At the time, the year happened incredibly slowly. Each day felt like seven, and the year felt like one hundred years. But in recollection, memory has sped up what little I am able to remember like a winding VHS. Just after my first Field Work Term, as we approached campus, the cab driver pointed and said, “There’s your little college.” It felt odd to hear someone attribute that place to me, odd that someone thought Bennington belonged to me. As I walked down first street with my bags, the double-white of the snow caked to the houses, I felt more alien than ever. I don’t know how I survived until spring. For the past decade of my life, my everyday depression has roared up tremendously every few years, culminating in a near-death event, like a comet or a brood of periodical cicadas. I should have known it was coming, as I spent the previous year standing on chairs in my high school singing “Stand By Your Man” by Tammy Wynette, exaggerating minor injuries by way of prop crutches from the Theatre department’s Costume Shop. I sat inside a suitcase in the hallway as classes changed yelling “Don’t pull me!” I wrapped my boyfriend’s hands in gauze though he was not injured. I said I had to go to the bathroom and climbed inside its empty cabinet, folding my knees to my chest and closing my eyes. This sort of manic behavior was always Act One.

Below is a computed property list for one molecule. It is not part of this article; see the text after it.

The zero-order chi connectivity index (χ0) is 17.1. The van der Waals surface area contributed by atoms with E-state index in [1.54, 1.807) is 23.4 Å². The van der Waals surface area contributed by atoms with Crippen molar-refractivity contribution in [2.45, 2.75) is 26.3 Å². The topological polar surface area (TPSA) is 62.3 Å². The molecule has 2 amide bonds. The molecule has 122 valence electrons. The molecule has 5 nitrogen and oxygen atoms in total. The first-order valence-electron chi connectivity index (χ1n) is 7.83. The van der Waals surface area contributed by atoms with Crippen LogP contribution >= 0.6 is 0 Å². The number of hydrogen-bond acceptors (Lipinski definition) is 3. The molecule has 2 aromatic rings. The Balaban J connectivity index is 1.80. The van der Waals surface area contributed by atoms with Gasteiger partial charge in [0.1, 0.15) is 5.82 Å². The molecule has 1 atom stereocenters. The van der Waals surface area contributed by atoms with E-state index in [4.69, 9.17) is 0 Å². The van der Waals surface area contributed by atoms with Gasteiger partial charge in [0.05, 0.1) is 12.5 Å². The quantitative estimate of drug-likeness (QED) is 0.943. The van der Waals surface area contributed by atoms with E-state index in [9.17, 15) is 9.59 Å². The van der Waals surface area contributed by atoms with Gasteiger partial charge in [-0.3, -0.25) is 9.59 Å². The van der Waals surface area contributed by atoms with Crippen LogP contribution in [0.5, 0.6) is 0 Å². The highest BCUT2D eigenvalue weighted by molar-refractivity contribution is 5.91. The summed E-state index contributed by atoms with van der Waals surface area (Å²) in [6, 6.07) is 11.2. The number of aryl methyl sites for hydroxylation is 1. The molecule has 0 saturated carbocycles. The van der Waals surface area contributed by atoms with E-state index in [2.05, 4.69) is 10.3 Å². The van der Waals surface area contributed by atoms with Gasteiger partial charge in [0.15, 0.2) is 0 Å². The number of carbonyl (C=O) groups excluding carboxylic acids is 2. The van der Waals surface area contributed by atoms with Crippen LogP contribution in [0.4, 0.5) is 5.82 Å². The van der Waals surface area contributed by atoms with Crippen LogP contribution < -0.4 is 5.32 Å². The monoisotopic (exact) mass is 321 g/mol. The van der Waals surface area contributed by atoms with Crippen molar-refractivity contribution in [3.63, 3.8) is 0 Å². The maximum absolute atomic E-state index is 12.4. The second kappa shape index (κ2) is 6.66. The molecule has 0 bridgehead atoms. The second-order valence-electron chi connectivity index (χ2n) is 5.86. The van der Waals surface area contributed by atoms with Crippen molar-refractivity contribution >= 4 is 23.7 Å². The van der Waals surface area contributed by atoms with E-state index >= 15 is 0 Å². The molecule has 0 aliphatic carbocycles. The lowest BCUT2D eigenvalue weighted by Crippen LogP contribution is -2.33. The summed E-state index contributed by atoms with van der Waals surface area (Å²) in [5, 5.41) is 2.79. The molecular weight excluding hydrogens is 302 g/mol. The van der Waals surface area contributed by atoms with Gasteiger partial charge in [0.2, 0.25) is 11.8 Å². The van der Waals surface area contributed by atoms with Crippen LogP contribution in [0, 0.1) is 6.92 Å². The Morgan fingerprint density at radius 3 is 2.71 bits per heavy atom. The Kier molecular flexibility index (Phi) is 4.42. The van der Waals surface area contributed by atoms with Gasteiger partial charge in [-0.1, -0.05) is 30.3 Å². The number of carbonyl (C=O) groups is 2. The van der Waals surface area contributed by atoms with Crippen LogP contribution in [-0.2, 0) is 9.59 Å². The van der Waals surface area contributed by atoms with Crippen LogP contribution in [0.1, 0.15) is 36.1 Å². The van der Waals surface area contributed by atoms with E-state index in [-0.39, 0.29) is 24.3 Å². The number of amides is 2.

In March, I went to the hospital. When my dear friend helped me call Campus Safety, they asked if I needed an ambulance and I said “Dear God, no.” We sped through the woods in the minivan and I pressed my face against the window. I couldn’t make out any shapes in the dark. Several hours in the waiting room. Everything cast in fluorescent. Then, an exam room the size of a closet. A woman on the other side of the wall wailing to see her children. The doctor comes. He is also from Chicago. What are you doing all the way out here he says. Isn’t that the question I say. He has me dangle my fingers and pulls on each of them as some sort of test. Did I comb my hair today? Is he handsome or am I just in distress? I don’t want to be here. The last time, they zombied, surveilled me, I didn’t see outside for weeks. I have to go, I say. Campus Safety comes and the sun is half risen. The woods I couldn’t make out the night before are clear to me this morning, branches growing around each other like a die-cut pattern.